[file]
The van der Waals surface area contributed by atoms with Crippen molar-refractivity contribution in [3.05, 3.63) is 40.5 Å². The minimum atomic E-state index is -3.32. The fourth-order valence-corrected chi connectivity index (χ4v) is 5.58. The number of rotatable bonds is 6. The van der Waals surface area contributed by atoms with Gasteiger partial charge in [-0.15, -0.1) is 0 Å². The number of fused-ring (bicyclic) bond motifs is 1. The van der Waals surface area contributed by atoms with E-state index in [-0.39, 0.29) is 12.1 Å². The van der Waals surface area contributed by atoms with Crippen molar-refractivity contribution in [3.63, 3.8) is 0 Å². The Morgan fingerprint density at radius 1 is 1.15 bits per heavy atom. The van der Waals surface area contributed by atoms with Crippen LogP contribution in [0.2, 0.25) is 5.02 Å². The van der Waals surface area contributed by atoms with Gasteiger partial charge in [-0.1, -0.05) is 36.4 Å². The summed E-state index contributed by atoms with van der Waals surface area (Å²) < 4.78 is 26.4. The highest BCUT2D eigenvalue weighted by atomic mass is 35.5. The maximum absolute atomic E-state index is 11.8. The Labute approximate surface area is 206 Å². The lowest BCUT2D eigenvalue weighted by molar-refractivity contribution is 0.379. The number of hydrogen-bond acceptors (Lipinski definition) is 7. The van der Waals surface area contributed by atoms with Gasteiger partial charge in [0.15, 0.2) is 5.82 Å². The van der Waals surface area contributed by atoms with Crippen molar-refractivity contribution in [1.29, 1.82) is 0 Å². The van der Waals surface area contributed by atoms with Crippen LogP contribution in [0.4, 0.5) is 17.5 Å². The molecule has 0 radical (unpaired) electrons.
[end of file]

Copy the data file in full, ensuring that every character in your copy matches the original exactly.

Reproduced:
The van der Waals surface area contributed by atoms with Crippen molar-refractivity contribution in [3.05, 3.63) is 40.5 Å². The minimum atomic E-state index is -3.32. The fourth-order valence-corrected chi connectivity index (χ4v) is 5.58. The number of rotatable bonds is 6. The van der Waals surface area contributed by atoms with Gasteiger partial charge in [-0.15, -0.1) is 0 Å². The number of fused-ring (bicyclic) bond motifs is 1. The van der Waals surface area contributed by atoms with E-state index in [-0.39, 0.29) is 12.1 Å². The van der Waals surface area contributed by atoms with Crippen molar-refractivity contribution in [3.63, 3.8) is 0 Å². The Morgan fingerprint density at radius 1 is 1.15 bits per heavy atom. The van der Waals surface area contributed by atoms with Crippen LogP contribution in [0.2, 0.25) is 5.02 Å². The van der Waals surface area contributed by atoms with Gasteiger partial charge in [-0.1, -0.05) is 36.4 Å². The summed E-state index contributed by atoms with van der Waals surface area (Å²) < 4.78 is 26.4. The highest BCUT2D eigenvalue weighted by atomic mass is 35.5. The maximum absolute atomic E-state index is 11.8. The Labute approximate surface area is 206 Å². The lowest BCUT2D eigenvalue weighted by molar-refractivity contribution is 0.379. The number of hydrogen-bond acceptors (Lipinski definition) is 7. The van der Waals surface area contributed by atoms with Gasteiger partial charge in [0.15, 0.2) is 5.82 Å². The van der Waals surface area contributed by atoms with Crippen molar-refractivity contribution in [1.29, 1.82) is 0 Å². The van der Waals surface area contributed by atoms with Crippen LogP contribution in [0.4, 0.5) is 17.5 Å². The molecule has 0 radical (unpaired) electrons.